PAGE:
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Getting ready for new mill

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  • Getting ready for new mill

    I placed the order for the new mill (Sieg X3). Today, I started making room for it. Not sure how long before I see it but figure that when it arrives, I will want to get it into place. I know I have to disassemble and clean and inspect it, but then it needs a stand.....:

    So, not being able to find specs on stands for that size of machine, what size would any of you with experience with it suggest? I found, on the grizzly sight for the G0463 (same mill), the "footprint" size of the mill is "16 inches x 13 inches". How much bigger do I need? What height for the average user?

    What about a coolant system? Is coolant used regularly on these small mills? The specs say the table has a coolant trough. Does this catch all or most of the coolant? Will I be connecting a drain tube to this trough and running it into a reservoir? Most of the stands look like they have a drip tray as the top of the stand. How would you do this? I don't have a brake that would bend a lip onto heavy enough material ( I would guess 16 gauge for the tray?), although I may have access to one...or I could practice my gas welding....that would be good too and weld a lip.... or what is normally done?

    I installed a coolant system on my bandsaw and it works great. If coolant is a necessity (dumb question I think but I have very very little experience with mills ), where do you store, or mount the reservoir/pump container? Anyone have any photos of how they deal with the coolant and reservoir on similar mills? I have seen magnetic holders for the coolant tube and fixed mounts....for a mill this size, preference?

    As for the stand, I have some 2x3x3/16 rectangular tube or some 2x2x1/8" tube I think will be sufficient for the legs. I see that some stands have a lip around the bottom but I would think this would make it hard to level the stand (although my floor is not bad) Also, some guys have mentioned being able to move their units around but I would think it would be very top heavy so am considering bolting it down to the floor....a must or a preference or not necessary?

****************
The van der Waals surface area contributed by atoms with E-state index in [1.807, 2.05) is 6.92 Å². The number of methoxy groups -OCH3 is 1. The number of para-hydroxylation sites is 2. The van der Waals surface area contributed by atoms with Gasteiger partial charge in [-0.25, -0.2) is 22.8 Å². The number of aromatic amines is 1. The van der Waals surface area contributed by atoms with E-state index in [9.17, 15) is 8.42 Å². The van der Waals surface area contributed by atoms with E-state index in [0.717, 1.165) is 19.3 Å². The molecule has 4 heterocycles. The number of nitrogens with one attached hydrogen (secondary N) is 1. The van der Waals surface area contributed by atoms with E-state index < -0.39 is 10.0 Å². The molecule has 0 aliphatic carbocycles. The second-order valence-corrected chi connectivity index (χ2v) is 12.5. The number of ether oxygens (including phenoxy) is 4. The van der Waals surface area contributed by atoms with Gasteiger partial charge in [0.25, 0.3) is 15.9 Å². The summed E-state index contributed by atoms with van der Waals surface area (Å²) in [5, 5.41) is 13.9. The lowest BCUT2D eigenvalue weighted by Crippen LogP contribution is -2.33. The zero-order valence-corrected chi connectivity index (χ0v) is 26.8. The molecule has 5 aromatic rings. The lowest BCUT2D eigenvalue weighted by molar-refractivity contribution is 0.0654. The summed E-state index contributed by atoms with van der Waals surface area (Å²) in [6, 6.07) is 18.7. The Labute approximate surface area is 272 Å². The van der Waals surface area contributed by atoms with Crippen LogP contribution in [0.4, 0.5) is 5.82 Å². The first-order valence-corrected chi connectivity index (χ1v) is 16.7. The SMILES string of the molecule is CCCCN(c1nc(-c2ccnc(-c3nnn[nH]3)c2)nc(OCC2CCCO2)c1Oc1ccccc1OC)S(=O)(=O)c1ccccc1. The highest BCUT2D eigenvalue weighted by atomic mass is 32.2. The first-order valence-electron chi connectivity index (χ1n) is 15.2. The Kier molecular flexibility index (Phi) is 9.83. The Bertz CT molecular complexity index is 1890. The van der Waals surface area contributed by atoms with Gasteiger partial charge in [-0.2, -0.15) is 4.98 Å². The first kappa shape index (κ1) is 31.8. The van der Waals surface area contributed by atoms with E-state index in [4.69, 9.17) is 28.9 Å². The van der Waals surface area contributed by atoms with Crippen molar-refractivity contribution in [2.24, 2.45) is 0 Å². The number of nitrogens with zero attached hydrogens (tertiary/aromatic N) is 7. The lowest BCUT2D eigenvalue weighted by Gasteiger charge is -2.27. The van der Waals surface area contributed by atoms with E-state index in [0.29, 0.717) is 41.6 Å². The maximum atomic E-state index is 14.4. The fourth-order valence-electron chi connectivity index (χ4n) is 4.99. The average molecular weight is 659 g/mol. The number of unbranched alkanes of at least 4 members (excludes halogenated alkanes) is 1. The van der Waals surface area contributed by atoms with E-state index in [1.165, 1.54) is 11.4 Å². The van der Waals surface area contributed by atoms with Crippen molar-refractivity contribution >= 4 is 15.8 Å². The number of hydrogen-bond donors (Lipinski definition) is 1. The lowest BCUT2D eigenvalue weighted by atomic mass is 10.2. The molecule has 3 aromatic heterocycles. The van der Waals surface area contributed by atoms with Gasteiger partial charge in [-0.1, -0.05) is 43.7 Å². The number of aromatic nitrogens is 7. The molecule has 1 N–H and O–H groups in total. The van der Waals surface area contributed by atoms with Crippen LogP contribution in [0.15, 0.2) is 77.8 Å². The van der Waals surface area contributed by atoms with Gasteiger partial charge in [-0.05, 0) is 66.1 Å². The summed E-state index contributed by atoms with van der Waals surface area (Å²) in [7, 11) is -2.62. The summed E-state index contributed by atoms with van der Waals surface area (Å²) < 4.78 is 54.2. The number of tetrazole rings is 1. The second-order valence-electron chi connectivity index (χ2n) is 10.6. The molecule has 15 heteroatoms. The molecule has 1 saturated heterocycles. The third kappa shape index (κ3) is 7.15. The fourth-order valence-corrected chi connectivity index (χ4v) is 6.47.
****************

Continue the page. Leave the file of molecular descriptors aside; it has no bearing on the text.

Kind of rambling but pretty wound up over it.

    After posting this, I found these sites that have some info, but not much on the coolant set up,

    Last edited by ShawnR; 03-25-2013, 01:05 AM. Reason: added website addresses

  • #2
    I don't have my mill yet either, but they say that your lathe's cross-slide handle should be at a height such that your forearm is level and your elbow is at a square when standing and using it. I would assume the X axis on a mill should be at a similar height?

    I actually prefer my lathe a bit taller though, since it's a mini-lathe and taller brings the work closer to my eyes for measuring. You might run into a similar situation with a mini-mill. But, I would err on the low side, because it's a lot easier to bring a machine tool up (on blocks or something) than it is to lower it.

    Oh, and as for size. The mill requires a wider footprint than just the outside dimensions, because the table hangs way over to the left and right when you crank X to the limits. So I would say outside width plus the amount of table travel, plus a little more room to get your hand on the X wheel.


    • #3
      I have been spending a lot of time online (too much...yawn) and have found some info. The stands that some guys have are 30 to 32" high. I am 5'8" so neither tall nor short (OK, a little short ;-) ) so I think I will go with that range.